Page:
You may feel like your “Dear Journal” days are behind you, but studies have shown that journaling is a great way to deal with big emotions in a healthy way. It’s a great opportunity to work privately on things that are going on that you’re not ready to talk about with others. It is also a good exercise for the brain.

3. Go to the gym

No one questioned your going to the gym on your way to or from the office earlier. Nobody should now. Your physical health is an important part of your mental health. Getting moving will do great things for your stress level.

Do the time. Put it on your schedule. If you can’t make it to your local gym yet, create your own. Carve out a corner of your garage, basement, or living room for a yoga mat and a couple of soup cans for hand weights if that’s all you have.

If you have a smart TV available in your new workout space, find a fitness streaming app or even a YouTube video to follow. If you don’t have a TV, that’s not an excuse. Print out a printable exercise from Pinterest to use as a guide.

Make it a priority to exercise 30 minutes a day, five days a week, as the experts suggest. You no longer have to commute to work so you can find the time.

4. Ground yourself

I spent a lot of time outdoors this past year, even if I was just lying on the ground in the sun listening to sounds. It’s called grounding, and it’s a powerful thing. I encourage you to do some research and add it to your routine. Bonus: it’s free!

5. Read a book

When was the last time you sat down and read a book, for entertainment? I’m not talking about reading the latest paperback from a marketing guru. I speak of reading as an escape route.

Do you need an excuse? Some studies have shown that reading can reduce stress by up to 68%! And faster than other relaxation techniques. Wow!

Don’t choose a book that will only upset you more. That means no politics, no job, no end of the world. Find something that is fictional or covers a topic you are passionate about, like gardening or travel.

6. Call a friend

One of the biggest difficulties of being a remote employee is the isolation. As much as we complain about office politics and water cooler gossip, we eventually crave any in-person interaction. This is especially true in our current times. We were programmed to feel part of a community. We are social animals.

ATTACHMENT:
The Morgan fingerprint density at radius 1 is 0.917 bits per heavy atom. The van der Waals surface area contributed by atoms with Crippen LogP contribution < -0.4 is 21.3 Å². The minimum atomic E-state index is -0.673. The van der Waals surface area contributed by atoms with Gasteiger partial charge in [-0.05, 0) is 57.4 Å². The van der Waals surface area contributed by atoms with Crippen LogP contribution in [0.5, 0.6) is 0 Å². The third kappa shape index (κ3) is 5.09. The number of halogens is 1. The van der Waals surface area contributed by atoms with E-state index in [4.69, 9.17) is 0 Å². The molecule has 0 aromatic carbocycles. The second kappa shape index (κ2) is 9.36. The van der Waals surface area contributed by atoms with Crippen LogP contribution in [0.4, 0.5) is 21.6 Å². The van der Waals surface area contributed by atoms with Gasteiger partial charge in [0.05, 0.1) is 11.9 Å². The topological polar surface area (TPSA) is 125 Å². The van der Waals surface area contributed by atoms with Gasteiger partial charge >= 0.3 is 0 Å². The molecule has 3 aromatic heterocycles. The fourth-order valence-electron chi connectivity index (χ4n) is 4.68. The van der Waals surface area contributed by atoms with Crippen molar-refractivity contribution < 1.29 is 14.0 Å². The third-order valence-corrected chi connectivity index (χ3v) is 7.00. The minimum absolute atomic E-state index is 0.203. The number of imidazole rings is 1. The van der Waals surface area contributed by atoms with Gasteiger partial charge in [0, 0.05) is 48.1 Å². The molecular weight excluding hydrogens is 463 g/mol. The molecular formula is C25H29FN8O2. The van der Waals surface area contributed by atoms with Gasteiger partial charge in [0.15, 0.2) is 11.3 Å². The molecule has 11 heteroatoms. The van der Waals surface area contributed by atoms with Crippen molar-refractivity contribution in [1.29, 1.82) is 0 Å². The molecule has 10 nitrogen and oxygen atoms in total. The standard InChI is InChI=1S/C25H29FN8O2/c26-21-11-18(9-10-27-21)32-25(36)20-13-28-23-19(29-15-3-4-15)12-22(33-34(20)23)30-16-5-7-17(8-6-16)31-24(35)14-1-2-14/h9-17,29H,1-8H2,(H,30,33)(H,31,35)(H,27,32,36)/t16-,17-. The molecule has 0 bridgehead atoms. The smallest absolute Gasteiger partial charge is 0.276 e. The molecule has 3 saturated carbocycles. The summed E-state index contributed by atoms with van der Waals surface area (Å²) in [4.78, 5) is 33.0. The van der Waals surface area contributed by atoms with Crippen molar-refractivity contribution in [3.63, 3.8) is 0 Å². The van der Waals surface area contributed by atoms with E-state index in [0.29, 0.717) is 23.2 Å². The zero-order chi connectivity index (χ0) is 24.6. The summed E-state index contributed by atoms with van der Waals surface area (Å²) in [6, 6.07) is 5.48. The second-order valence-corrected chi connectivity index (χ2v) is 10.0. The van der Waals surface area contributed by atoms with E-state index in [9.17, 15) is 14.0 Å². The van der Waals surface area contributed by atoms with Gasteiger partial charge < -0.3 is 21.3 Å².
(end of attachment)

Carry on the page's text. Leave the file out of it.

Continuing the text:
Social media and texting don’t compare to the intimacy of a real life conversation. We need to hear laughter. We need someone who cares to see wipe away our tears in a literal sense.

One of your top priorities when creating your work-life balance schedule should be spending time with someone close to you. Schedule a regular lunch date like you had in the old office days. Block off your Sunday nights for a marathon two-hour phone call to catch up on the week’s fights.

Isolation is one of the biggest causes of mental health problems. Do it for your health.

7. Meditation and Prayer

I have been a very anxious child since I was born. Every time my husband would say, “Calm down,” I would jokingly say, “I don’t understand this language you speak.” But, he wasn’t really kidding. I rarely felt calm and I certainly didn’t know how to get there.

In the past year, I have spent a lot of time learning to meditate. And I really felt that I had to learn. It really was a struggle getting my mind to focus on one thing, especially if that one thing wasn’t worry.

I found an app and got to work. And during my most anxious or depressing days this past year, I spent a lot of time in prayer and meditation. Talking and listening. More than anything else on the list above, this helped me the most. I hope it helps you too.

final thoughts

We hope these tips have helped you with the question “how do you relax after working from home?” Leave your own tips in the comments if you have one that works for you!